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During World War II, Pago Pago, on Tutuila, was a lightly-manned base in the Samoa Islands vital to preserving communications between the United States, Australia, and New Zealand. Though the U.S. Navy was tasked with holding it, the 7th Marines were ordered to fortify the garrison. But they didn’t do it alone.

“The Samoans, who were American nationals, would help the 7th defend Tutuila’s 52 square miles of mountainous and jungled terrain,” according to records from the National Park Service.

Thus, the 1st Samoan Battalion, Marine Corps Reserve, was founded in 1941. And they didn’t wear shoes.

The Lava-Lava is made of a thick cotton canvas fabric. It is wrapped around the Marine’s waist and folded tightly in place. A red sash or cartridge belt assists in keeping it firmly in place. (Collection of the National Museum of the Marine Corps)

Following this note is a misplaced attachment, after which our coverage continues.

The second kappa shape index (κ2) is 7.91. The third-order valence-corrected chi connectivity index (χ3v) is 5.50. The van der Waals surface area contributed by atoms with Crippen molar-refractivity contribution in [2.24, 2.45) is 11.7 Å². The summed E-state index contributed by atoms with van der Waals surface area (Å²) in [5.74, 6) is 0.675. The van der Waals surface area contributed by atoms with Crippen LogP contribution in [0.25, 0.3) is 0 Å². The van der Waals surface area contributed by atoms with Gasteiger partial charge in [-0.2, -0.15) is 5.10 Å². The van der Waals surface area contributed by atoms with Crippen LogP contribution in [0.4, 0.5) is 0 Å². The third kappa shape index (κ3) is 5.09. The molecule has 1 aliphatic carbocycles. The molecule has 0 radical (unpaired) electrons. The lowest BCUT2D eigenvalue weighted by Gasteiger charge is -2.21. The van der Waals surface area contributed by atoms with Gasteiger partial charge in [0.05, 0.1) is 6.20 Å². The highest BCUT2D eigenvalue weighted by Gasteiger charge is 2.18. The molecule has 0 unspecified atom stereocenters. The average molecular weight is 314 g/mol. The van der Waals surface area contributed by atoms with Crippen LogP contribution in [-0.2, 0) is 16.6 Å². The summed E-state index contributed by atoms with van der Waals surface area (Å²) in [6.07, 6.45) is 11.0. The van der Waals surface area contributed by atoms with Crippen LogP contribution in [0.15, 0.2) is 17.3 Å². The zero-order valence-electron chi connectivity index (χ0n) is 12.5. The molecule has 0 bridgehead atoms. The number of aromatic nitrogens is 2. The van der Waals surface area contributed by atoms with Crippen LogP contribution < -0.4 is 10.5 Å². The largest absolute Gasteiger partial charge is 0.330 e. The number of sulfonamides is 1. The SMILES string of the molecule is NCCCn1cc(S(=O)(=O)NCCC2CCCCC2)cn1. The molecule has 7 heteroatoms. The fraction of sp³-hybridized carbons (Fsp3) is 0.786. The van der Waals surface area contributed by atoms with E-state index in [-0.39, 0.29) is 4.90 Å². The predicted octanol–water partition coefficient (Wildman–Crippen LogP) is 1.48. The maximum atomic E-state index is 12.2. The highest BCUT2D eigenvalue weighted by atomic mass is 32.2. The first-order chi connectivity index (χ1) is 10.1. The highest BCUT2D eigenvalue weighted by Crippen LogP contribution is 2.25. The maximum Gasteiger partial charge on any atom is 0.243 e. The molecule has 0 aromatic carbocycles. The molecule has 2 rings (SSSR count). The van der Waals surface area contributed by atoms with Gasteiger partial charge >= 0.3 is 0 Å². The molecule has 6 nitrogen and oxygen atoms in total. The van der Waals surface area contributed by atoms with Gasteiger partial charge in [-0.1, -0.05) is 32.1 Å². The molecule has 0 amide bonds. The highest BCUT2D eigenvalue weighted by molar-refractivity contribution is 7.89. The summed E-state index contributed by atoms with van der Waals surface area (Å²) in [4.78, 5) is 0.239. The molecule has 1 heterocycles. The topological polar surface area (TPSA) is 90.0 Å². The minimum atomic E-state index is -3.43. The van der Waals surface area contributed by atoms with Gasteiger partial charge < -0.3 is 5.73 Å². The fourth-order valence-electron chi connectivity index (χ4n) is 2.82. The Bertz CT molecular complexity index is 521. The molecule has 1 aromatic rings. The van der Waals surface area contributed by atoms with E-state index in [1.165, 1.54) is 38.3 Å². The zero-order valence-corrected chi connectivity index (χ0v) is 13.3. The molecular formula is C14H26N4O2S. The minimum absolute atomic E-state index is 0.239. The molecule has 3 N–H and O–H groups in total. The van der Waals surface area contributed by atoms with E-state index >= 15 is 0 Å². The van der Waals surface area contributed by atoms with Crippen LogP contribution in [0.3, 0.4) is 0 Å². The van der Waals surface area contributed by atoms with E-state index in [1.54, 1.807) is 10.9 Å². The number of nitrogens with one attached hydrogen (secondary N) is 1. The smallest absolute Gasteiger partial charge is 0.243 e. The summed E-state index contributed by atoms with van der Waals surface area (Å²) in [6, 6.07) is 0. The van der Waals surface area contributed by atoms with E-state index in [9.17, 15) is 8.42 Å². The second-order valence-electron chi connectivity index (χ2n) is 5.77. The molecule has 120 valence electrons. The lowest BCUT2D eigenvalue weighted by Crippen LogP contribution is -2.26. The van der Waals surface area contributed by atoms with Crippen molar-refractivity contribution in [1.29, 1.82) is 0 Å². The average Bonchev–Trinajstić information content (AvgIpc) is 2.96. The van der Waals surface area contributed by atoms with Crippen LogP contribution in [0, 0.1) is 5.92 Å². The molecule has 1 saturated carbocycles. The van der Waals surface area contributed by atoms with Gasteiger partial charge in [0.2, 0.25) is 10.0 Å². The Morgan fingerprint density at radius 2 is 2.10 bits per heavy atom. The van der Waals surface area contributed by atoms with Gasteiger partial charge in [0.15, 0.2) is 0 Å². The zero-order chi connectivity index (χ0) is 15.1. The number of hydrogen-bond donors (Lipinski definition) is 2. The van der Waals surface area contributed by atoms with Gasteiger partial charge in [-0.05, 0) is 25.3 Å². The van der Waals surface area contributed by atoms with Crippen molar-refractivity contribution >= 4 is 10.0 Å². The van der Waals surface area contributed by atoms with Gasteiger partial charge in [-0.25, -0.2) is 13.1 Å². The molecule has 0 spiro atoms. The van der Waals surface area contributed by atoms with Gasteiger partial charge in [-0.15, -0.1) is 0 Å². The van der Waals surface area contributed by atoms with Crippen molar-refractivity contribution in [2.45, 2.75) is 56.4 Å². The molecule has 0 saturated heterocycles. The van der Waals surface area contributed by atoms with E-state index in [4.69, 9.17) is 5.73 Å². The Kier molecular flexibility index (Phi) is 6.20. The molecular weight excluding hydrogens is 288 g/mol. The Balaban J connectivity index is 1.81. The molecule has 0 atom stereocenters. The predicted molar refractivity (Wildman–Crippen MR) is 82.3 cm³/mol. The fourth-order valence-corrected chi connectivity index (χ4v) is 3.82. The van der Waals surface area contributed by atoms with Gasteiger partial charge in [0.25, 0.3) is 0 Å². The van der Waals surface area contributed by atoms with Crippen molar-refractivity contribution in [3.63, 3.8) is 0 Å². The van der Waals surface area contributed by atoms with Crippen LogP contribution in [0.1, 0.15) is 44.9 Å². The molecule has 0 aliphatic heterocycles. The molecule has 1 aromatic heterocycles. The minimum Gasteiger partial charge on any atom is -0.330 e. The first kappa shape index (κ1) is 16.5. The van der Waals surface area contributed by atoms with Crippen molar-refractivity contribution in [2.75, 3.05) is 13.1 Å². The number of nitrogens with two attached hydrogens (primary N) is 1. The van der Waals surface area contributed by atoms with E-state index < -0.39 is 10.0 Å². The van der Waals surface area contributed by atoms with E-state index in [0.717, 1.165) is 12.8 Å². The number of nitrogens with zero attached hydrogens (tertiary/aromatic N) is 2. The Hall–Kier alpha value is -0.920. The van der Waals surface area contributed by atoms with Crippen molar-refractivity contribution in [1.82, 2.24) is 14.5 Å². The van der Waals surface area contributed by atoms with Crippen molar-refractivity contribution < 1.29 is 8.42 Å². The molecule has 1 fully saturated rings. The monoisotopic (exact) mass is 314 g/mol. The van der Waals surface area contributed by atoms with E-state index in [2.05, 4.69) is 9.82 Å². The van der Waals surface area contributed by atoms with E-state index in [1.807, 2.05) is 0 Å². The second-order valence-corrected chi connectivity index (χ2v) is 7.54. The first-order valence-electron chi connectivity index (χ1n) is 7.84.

The 500-man reserve unit that patrolled and defended the beaches of Tutuila became known as the “Barefoot Marines.”

Their uniform featured a kilt-like khaki wraparound which was called a “Lava-Lava” with the Marine Corps insignia sewn on the lower end along with rank chevrons. The Marines would pair this with a khaki covering and a white shirt.

“Marine uniforms are often appreciated for their history and refined simplicity,” according to the National Museum of the Marine Corps. ” But, when it comes to the uniforms of the World War II era, it would be hard to find a more stripped-down or simple ensemble than that of the 1st Samoan Battalion.”

The battalion was dismantled near the end of the war, and in the summer of 1945, Pago Pago resumed peacetime operations like serving as a port for refueling, ship repair, weather forecasting, and supply depot.


Originally published by Military Times, our sister publication.


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